With InteractiveMedia being a 100% subsidiary of Deutsche Telekom, the leading sales house in Germany is part of DT group. InteractiveMedia exclusively represents the media assets and platforms of DT to the market. In addition, IM has a substantial 3rd party business as well, representing premium media brands like Kicker, Cosmopolitan and Bunte. IM is positioned as leading digital premium house in Germany, offering the full range of channels (from site representation and strategic co-operations, to audience and performance sales) across all digital devices (Online, Mobile, TV).
The German sales house is becoming pretty famous across the industry for its resilience to the evolving RTB space. How and why does the model continue to withstand new, disruptive forces?
German sales houses have a pretty strong position in the market as they don’t only represent big publishers, but also have a number of large owned and operated sites. German sales houses have historically been apprehensive with regard to sales through indirect channels because they want to maintain control and not allow a ‘back door’ to their quality inventory.
Maintaining rates and mitigating channel conflict are of paramount importance. The blind ad network model has so far also struggled to scale in Germany because of this inventory ownership and dominance. RTB is an opportunity to solve existing market inefficiencies and logistical issues and to increase monetisation of premium media – provided that it is not fully ‘controlled’ by technical pure plays with nontransparent marketplace models. IM will therefore enter this space with an SSP model, focusing on quality solutions for premium media.
Do your diversified assets (magazines, TV, etc.) enable you to build more sustainability versus, for instance, a display-specific sales house?
We own leading media assets and platforms on all screens – online, mobile, IPTV – with an extremely high consumer reach. This enables us to participate in exciting new growth areas such as Interactive TV Advertising or Mobile Advertising, although display is still the substantially growing core area.
What is the Deutsche Telekom perspective on programmatic buying?
Programmatic buying and RTB bring a couple of advantages in comparison to traditional media buying:
- Trading is transparent, as buyers typically know exactly which inventory and which users they are buying and can adapt their bids towards this. Sellers, on the other hand, know which advertiser will be delivered and can set rules such as floor pricing etc. according to this.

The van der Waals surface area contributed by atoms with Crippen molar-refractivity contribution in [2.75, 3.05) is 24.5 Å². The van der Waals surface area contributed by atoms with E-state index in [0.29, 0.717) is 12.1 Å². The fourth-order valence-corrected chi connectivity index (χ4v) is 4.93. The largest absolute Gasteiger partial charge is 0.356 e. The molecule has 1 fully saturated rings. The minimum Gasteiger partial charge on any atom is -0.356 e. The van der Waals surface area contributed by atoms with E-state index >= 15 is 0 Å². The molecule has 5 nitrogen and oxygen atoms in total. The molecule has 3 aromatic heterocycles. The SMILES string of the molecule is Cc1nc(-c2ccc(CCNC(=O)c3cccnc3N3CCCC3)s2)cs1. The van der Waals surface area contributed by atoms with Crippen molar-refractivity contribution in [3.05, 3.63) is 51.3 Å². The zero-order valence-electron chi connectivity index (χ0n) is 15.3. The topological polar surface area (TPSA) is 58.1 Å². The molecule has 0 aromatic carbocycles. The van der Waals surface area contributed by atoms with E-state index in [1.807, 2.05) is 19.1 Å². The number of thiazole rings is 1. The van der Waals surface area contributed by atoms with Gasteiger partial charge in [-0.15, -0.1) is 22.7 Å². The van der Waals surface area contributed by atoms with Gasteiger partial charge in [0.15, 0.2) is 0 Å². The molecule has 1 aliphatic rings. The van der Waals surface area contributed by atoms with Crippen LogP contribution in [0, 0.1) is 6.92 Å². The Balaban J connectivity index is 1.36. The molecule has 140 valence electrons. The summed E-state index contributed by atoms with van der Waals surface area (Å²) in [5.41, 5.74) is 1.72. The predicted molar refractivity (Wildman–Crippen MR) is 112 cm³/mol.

- Trading is efficient. The handling is very much automated, it scales nicely and saves costs for all participants.
- Programmatic buying, therefore, has a high disruptive potential, and will sustainably shape the way online media is traded.
Will RTB scale in Germany?
Agencies and big advertisers are already working on bringing their solutions for automated buying into the German market, and are eager to increase budgets in this channel. The big marketplaces are also about to enable their available inventory for RTB, which will bring some liquidity into the market and will enable some growth in Germany in the short term.
However, in the end it will be the sales houses that are needed to make RTB scale in Germany. InteractiveMedia will pioneer the new landscape – with a clear focus on quality and premium media.
Can the new era of automation bring you new demand, or will it evolve to simply represent a streamlined/more efficient workflow to execute media buying?
Automation will save costs and free margins that are currently detracting from the value chain by players with arbitrage business models who are not adding a lot of value besides aggregating larger stacks of inventory.
It’s in the hands of the sales houses, like InteractiveMedia, and publishers to make this market and shape the new ecosystem in a way that embraces their focus on premium inventory, high quality sales and value add for advertisers, agencies and publishers.
Over time, this will contribute to a continuously healthy growth of the digital advertising market – but there is no ‘fresh money’ on the demand side just because a new technical trading system is available.
If the RTB agenda is pushed hard enough by the demand side (agency and advertiser partners), how will Deutsche Telekom adapt? Could we ever see a collaboration of sales houses to build the ‘ultimate sales house’ controlled exchange?
Regarding the consolidation of budgets on the buy side, and the fragmentation amongst publishers and sales houses in the German market, you could come to the conclusion that a consolidation on the sell side is overdue. Currently, we are still far away from a La Place Media like scenario, as we see it in France. However, we are open for a variety of co-operation models – with clear focus on value for publishers and advertisers.
If/when Deutsche Telekom move into programmatic monetisation, how likely is it that Deutsche Telekom would build or buy, versus borrow, from a technology stack perspective?
In the end, it’s not only about building or buying a solution for programmatic buying, but rather about being able to serve our publishers and advertisers in a optimal way across all media types and across all sales channels.
Our focus is to offer the best products for our advertisers and realise the highest value for our publishers – we do so within an integrated sales approach. Therefore, a highly-efficient and integrated technology stack clearly is a prerequisite; but this could likewise be reached by building/buying and partnering.
Clearly we don´t see our role in re-developing advertising core technology; however, we invest in more technical competencies to create value-add on top of that.Global Desk Editor